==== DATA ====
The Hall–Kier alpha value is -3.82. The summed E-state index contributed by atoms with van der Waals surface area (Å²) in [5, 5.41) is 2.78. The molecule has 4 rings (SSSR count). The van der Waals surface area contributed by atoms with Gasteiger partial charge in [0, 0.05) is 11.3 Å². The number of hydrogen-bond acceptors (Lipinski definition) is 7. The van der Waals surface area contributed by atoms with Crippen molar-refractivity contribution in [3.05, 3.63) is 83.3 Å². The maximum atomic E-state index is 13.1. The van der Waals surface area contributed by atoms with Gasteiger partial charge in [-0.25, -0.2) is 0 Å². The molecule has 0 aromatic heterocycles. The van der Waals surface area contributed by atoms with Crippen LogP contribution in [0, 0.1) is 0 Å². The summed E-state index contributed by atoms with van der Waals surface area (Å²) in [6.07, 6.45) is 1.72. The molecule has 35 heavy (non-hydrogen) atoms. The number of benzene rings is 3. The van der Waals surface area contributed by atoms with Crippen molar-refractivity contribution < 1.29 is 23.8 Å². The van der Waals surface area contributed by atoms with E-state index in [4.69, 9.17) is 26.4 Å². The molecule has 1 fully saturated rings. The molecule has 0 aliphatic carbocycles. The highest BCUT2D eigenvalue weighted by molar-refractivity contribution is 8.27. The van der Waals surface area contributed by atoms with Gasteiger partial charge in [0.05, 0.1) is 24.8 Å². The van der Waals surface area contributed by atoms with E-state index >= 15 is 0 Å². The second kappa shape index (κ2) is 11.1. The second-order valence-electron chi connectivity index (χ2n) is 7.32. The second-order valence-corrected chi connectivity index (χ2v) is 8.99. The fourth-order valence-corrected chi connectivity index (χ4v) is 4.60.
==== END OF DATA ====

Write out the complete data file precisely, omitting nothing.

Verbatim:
The Hall–Kier alpha value is -3.82. The summed E-state index contributed by atoms with van der Waals surface area (Å²) in [5, 5.41) is 2.78. The molecule has 4 rings (SSSR count). The van der Waals surface area contributed by atoms with Gasteiger partial charge in [0, 0.05) is 11.3 Å². The number of hydrogen-bond acceptors (Lipinski definition) is 7. The van der Waals surface area contributed by atoms with Crippen molar-refractivity contribution in [3.05, 3.63) is 83.3 Å². The maximum atomic E-state index is 13.1. The van der Waals surface area contributed by atoms with Gasteiger partial charge in [-0.25, -0.2) is 0 Å². The molecule has 0 aromatic heterocycles. The van der Waals surface area contributed by atoms with Crippen LogP contribution in [0, 0.1) is 0 Å². The summed E-state index contributed by atoms with van der Waals surface area (Å²) in [6.07, 6.45) is 1.72. The molecule has 35 heavy (non-hydrogen) atoms. The number of benzene rings is 3. The van der Waals surface area contributed by atoms with Crippen molar-refractivity contribution < 1.29 is 23.8 Å². The van der Waals surface area contributed by atoms with E-state index in [4.69, 9.17) is 26.4 Å². The molecule has 1 fully saturated rings. The molecule has 0 aliphatic carbocycles. The highest BCUT2D eigenvalue weighted by molar-refractivity contribution is 8.27. The van der Waals surface area contributed by atoms with Gasteiger partial charge in [0.05, 0.1) is 24.8 Å². The van der Waals surface area contributed by atoms with E-state index >= 15 is 0 Å². The second kappa shape index (κ2) is 11.1. The second-order valence-electron chi connectivity index (χ2n) is 7.32. The second-order valence-corrected chi connectivity index (χ2v) is 8.99. The fourth-order valence-corrected chi connectivity index (χ4v) is 4.60.